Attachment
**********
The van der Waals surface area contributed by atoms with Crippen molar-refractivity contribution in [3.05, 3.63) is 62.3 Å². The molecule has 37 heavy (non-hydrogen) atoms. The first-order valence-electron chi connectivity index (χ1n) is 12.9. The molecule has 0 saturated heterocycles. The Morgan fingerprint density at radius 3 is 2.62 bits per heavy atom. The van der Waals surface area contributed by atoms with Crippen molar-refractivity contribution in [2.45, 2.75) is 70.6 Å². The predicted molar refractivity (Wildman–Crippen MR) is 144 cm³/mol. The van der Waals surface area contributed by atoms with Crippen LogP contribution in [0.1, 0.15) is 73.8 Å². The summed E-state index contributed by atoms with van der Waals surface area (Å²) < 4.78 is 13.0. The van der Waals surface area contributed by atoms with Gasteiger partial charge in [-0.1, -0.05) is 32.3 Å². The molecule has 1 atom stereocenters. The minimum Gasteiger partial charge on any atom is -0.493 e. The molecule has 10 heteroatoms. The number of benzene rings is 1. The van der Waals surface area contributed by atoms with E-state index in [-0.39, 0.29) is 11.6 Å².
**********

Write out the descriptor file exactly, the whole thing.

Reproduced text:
The van der Waals surface area contributed by atoms with Crippen molar-refractivity contribution in [3.05, 3.63) is 62.3 Å². The molecule has 37 heavy (non-hydrogen) atoms. The first-order valence-electron chi connectivity index (χ1n) is 12.9. The molecule has 0 saturated heterocycles. The Morgan fingerprint density at radius 3 is 2.62 bits per heavy atom. The van der Waals surface area contributed by atoms with Crippen molar-refractivity contribution in [2.45, 2.75) is 70.6 Å². The predicted molar refractivity (Wildman–Crippen MR) is 144 cm³/mol. The van der Waals surface area contributed by atoms with Crippen LogP contribution in [0.1, 0.15) is 73.8 Å². The summed E-state index contributed by atoms with van der Waals surface area (Å²) < 4.78 is 13.0. The van der Waals surface area contributed by atoms with Gasteiger partial charge in [-0.1, -0.05) is 32.3 Å². The molecule has 1 atom stereocenters. The minimum Gasteiger partial charge on any atom is -0.493 e. The molecule has 10 heteroatoms. The number of benzene rings is 1. The van der Waals surface area contributed by atoms with E-state index in [-0.39, 0.29) is 11.6 Å².